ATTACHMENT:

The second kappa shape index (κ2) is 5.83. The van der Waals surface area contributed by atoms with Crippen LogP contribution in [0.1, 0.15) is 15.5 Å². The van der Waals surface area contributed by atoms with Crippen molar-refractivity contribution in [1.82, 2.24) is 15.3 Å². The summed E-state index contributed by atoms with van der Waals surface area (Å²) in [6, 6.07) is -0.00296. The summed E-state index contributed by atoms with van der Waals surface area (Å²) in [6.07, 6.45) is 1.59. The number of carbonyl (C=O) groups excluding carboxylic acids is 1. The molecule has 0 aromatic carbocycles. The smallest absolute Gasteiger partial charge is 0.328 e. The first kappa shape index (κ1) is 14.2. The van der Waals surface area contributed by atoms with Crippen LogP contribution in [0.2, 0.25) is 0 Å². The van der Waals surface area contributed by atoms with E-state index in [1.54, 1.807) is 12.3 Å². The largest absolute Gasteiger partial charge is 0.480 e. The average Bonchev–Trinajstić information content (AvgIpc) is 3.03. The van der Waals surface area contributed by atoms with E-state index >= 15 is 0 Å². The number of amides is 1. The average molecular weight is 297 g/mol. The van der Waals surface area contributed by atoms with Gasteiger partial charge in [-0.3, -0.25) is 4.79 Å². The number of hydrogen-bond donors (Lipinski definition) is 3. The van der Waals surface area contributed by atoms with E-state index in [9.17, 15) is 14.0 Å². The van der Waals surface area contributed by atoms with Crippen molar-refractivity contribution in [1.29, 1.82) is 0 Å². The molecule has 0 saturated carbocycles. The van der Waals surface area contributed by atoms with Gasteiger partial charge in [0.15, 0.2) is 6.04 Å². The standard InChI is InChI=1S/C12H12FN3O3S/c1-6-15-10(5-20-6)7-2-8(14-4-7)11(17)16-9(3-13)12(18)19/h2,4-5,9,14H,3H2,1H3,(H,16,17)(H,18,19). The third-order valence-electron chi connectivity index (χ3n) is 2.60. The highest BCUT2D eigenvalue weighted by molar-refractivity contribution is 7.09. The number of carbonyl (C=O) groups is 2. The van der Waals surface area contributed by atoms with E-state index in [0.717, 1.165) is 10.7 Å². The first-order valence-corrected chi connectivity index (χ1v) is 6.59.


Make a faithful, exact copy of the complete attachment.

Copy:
The second kappa shape index (κ2) is 5.83. The van der Waals surface area contributed by atoms with Crippen LogP contribution in [0.1, 0.15) is 15.5 Å². The van der Waals surface area contributed by atoms with Crippen molar-refractivity contribution in [1.82, 2.24) is 15.3 Å². The summed E-state index contributed by atoms with van der Waals surface area (Å²) in [6, 6.07) is -0.00296. The summed E-state index contributed by atoms with van der Waals surface area (Å²) in [6.07, 6.45) is 1.59. The number of carbonyl (C=O) groups excluding carboxylic acids is 1. The molecule has 0 aromatic carbocycles. The smallest absolute Gasteiger partial charge is 0.328 e. The first kappa shape index (κ1) is 14.2. The van der Waals surface area contributed by atoms with Crippen LogP contribution in [0.2, 0.25) is 0 Å². The van der Waals surface area contributed by atoms with E-state index in [1.54, 1.807) is 12.3 Å². The largest absolute Gasteiger partial charge is 0.480 e. The average Bonchev–Trinajstić information content (AvgIpc) is 3.03. The van der Waals surface area contributed by atoms with E-state index >= 15 is 0 Å². The number of amides is 1. The average molecular weight is 297 g/mol. The van der Waals surface area contributed by atoms with Gasteiger partial charge in [-0.3, -0.25) is 4.79 Å². The number of hydrogen-bond donors (Lipinski definition) is 3. The van der Waals surface area contributed by atoms with E-state index in [9.17, 15) is 14.0 Å². The van der Waals surface area contributed by atoms with Crippen molar-refractivity contribution in [1.29, 1.82) is 0 Å². The molecule has 0 saturated carbocycles. The van der Waals surface area contributed by atoms with Gasteiger partial charge in [0.15, 0.2) is 6.04 Å². The standard InChI is InChI=1S/C12H12FN3O3S/c1-6-15-10(5-20-6)7-2-8(14-4-7)11(17)16-9(3-13)12(18)19/h2,4-5,9,14H,3H2,1H3,(H,16,17)(H,18,19). The third-order valence-electron chi connectivity index (χ3n) is 2.60. The highest BCUT2D eigenvalue weighted by molar-refractivity contribution is 7.09. The number of carbonyl (C=O) groups is 2. The van der Waals surface area contributed by atoms with E-state index in [0.717, 1.165) is 10.7 Å². The first-order valence-corrected chi connectivity index (χ1v) is 6.59.